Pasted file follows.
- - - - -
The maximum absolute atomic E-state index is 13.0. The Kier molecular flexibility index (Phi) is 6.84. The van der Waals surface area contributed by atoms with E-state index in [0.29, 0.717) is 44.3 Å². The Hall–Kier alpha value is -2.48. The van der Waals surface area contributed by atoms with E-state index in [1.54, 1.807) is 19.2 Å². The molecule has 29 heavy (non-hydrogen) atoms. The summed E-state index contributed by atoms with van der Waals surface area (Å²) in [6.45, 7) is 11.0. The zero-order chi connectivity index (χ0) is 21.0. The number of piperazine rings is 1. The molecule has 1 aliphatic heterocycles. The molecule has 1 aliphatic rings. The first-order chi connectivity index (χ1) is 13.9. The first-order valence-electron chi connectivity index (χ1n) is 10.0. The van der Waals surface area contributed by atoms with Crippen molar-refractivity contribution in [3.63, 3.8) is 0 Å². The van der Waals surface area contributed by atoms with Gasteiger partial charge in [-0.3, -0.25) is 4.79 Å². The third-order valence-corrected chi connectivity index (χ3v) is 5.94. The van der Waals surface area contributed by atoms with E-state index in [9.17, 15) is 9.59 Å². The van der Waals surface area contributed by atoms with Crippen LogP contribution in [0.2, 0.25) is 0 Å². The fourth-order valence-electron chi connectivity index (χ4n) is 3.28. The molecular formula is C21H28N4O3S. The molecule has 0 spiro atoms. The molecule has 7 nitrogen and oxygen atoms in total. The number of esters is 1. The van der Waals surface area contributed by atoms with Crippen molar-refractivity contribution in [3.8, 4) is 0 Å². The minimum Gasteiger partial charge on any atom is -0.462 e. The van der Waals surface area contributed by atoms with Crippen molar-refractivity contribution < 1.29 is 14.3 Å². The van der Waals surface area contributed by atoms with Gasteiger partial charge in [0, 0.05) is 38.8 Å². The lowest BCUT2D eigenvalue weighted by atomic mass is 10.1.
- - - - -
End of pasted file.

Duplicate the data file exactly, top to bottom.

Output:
The maximum absolute atomic E-state index is 13.0. The Kier molecular flexibility index (Phi) is 6.84. The van der Waals surface area contributed by atoms with E-state index in [0.29, 0.717) is 44.3 Å². The Hall–Kier alpha value is -2.48. The van der Waals surface area contributed by atoms with E-state index in [1.54, 1.807) is 19.2 Å². The molecule has 29 heavy (non-hydrogen) atoms. The summed E-state index contributed by atoms with van der Waals surface area (Å²) in [6.45, 7) is 11.0. The zero-order chi connectivity index (χ0) is 21.0. The number of piperazine rings is 1. The molecule has 1 aliphatic heterocycles. The molecule has 1 aliphatic rings. The first-order chi connectivity index (χ1) is 13.9. The first-order valence-electron chi connectivity index (χ1n) is 10.0. The van der Waals surface area contributed by atoms with Crippen molar-refractivity contribution in [3.63, 3.8) is 0 Å². The van der Waals surface area contributed by atoms with Gasteiger partial charge in [-0.3, -0.25) is 4.79 Å². The third-order valence-corrected chi connectivity index (χ3v) is 5.94. The van der Waals surface area contributed by atoms with E-state index in [9.17, 15) is 9.59 Å². The van der Waals surface area contributed by atoms with Crippen LogP contribution in [0.2, 0.25) is 0 Å². The fourth-order valence-electron chi connectivity index (χ4n) is 3.28. The molecular formula is C21H28N4O3S. The molecule has 0 spiro atoms. The molecule has 7 nitrogen and oxygen atoms in total. The number of esters is 1. The van der Waals surface area contributed by atoms with Crippen molar-refractivity contribution in [3.8, 4) is 0 Å². The minimum Gasteiger partial charge on any atom is -0.462 e. The van der Waals surface area contributed by atoms with Crippen molar-refractivity contribution < 1.29 is 14.3 Å². The van der Waals surface area contributed by atoms with Gasteiger partial charge in [0, 0.05) is 38.8 Å². The lowest BCUT2D eigenvalue weighted by atomic mass is 10.1.